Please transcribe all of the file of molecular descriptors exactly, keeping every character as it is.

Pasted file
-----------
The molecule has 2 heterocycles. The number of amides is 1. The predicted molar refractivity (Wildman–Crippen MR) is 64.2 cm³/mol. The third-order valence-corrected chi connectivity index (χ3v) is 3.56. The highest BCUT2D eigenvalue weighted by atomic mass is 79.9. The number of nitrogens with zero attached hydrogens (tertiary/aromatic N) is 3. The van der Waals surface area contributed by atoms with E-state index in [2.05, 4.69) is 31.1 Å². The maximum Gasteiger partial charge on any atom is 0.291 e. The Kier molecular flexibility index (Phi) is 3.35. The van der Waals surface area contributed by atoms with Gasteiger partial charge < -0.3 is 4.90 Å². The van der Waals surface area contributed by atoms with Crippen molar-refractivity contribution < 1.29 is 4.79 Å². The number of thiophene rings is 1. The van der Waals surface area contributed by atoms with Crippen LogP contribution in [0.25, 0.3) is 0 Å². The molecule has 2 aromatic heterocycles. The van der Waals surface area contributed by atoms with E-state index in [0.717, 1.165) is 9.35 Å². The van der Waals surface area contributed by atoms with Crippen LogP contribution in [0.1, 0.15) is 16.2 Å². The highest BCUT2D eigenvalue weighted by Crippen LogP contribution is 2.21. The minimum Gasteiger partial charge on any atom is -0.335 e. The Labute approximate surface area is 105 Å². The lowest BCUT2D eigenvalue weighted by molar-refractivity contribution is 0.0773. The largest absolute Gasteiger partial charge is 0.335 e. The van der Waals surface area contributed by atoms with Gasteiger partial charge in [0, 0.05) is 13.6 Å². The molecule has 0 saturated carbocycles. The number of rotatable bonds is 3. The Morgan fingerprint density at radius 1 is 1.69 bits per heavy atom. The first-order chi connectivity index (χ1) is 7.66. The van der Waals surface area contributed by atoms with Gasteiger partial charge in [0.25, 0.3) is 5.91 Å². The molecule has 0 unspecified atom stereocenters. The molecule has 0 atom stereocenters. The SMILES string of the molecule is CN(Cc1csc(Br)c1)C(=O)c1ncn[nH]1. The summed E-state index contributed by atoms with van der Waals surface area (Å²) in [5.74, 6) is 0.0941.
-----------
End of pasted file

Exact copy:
The molecule has 2 heterocycles. The number of amides is 1. The predicted molar refractivity (Wildman–Crippen MR) is 64.2 cm³/mol. The third-order valence-corrected chi connectivity index (χ3v) is 3.56. The highest BCUT2D eigenvalue weighted by atomic mass is 79.9. The number of nitrogens with zero attached hydrogens (tertiary/aromatic N) is 3. The van der Waals surface area contributed by atoms with E-state index in [2.05, 4.69) is 31.1 Å². The maximum Gasteiger partial charge on any atom is 0.291 e. The Kier molecular flexibility index (Phi) is 3.35. The van der Waals surface area contributed by atoms with Gasteiger partial charge < -0.3 is 4.90 Å². The van der Waals surface area contributed by atoms with Crippen molar-refractivity contribution < 1.29 is 4.79 Å². The number of thiophene rings is 1. The van der Waals surface area contributed by atoms with Crippen LogP contribution in [0.25, 0.3) is 0 Å². The molecule has 2 aromatic heterocycles. The van der Waals surface area contributed by atoms with E-state index in [0.717, 1.165) is 9.35 Å². The van der Waals surface area contributed by atoms with Crippen LogP contribution in [0.1, 0.15) is 16.2 Å². The highest BCUT2D eigenvalue weighted by Crippen LogP contribution is 2.21. The minimum Gasteiger partial charge on any atom is -0.335 e. The Labute approximate surface area is 105 Å². The lowest BCUT2D eigenvalue weighted by molar-refractivity contribution is 0.0773. The largest absolute Gasteiger partial charge is 0.335 e. The van der Waals surface area contributed by atoms with Gasteiger partial charge in [0, 0.05) is 13.6 Å². The molecule has 0 saturated carbocycles. The number of rotatable bonds is 3. The Morgan fingerprint density at radius 1 is 1.69 bits per heavy atom. The first-order chi connectivity index (χ1) is 7.66. The van der Waals surface area contributed by atoms with Gasteiger partial charge in [0.25, 0.3) is 5.91 Å². The molecule has 0 unspecified atom stereocenters. The molecule has 0 atom stereocenters. The SMILES string of the molecule is CN(Cc1csc(Br)c1)C(=O)c1ncn[nH]1. The summed E-state index contributed by atoms with van der Waals surface area (Å²) in [5.74, 6) is 0.0941.